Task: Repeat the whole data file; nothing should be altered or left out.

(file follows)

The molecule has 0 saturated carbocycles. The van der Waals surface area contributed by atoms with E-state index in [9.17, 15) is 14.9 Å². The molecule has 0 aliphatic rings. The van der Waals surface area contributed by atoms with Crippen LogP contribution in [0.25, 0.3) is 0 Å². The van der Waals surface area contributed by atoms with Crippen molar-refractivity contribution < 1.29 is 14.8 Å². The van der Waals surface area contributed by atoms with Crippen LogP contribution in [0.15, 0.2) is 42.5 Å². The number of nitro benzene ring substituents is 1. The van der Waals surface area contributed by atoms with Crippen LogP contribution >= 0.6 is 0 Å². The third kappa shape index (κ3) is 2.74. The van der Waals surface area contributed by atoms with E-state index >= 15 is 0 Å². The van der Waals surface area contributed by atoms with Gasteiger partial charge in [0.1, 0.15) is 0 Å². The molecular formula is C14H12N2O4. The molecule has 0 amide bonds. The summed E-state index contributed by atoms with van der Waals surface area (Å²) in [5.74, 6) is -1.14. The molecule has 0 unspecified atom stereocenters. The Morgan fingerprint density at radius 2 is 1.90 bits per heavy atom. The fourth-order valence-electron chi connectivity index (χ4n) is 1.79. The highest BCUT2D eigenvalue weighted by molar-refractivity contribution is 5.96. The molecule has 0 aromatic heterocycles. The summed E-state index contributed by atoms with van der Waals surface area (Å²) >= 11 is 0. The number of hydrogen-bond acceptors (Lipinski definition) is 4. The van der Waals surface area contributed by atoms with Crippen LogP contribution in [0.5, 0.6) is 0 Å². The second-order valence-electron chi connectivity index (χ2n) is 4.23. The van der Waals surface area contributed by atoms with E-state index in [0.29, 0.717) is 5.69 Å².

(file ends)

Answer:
The molecule has 0 saturated carbocycles. The van der Waals surface area contributed by atoms with E-state index in [9.17, 15) is 14.9 Å². The molecule has 0 aliphatic rings. The van der Waals surface area contributed by atoms with Crippen LogP contribution in [0.25, 0.3) is 0 Å². The van der Waals surface area contributed by atoms with Crippen molar-refractivity contribution < 1.29 is 14.8 Å². The van der Waals surface area contributed by atoms with Crippen LogP contribution in [0.15, 0.2) is 42.5 Å². The number of nitro benzene ring substituents is 1. The van der Waals surface area contributed by atoms with Crippen LogP contribution >= 0.6 is 0 Å². The third kappa shape index (κ3) is 2.74. The van der Waals surface area contributed by atoms with E-state index >= 15 is 0 Å². The van der Waals surface area contributed by atoms with Gasteiger partial charge in [0.1, 0.15) is 0 Å². The molecular formula is C14H12N2O4. The molecule has 0 amide bonds. The summed E-state index contributed by atoms with van der Waals surface area (Å²) in [5.74, 6) is -1.14. The molecule has 0 unspecified atom stereocenters. The Morgan fingerprint density at radius 2 is 1.90 bits per heavy atom. The fourth-order valence-electron chi connectivity index (χ4n) is 1.79. The highest BCUT2D eigenvalue weighted by molar-refractivity contribution is 5.96. The molecule has 0 aromatic heterocycles. The summed E-state index contributed by atoms with van der Waals surface area (Å²) >= 11 is 0. The number of hydrogen-bond acceptors (Lipinski definition) is 4. The van der Waals surface area contributed by atoms with Crippen LogP contribution in [0.5, 0.6) is 0 Å². The second-order valence-electron chi connectivity index (χ2n) is 4.23. The van der Waals surface area contributed by atoms with E-state index in [0.29, 0.717) is 5.69 Å².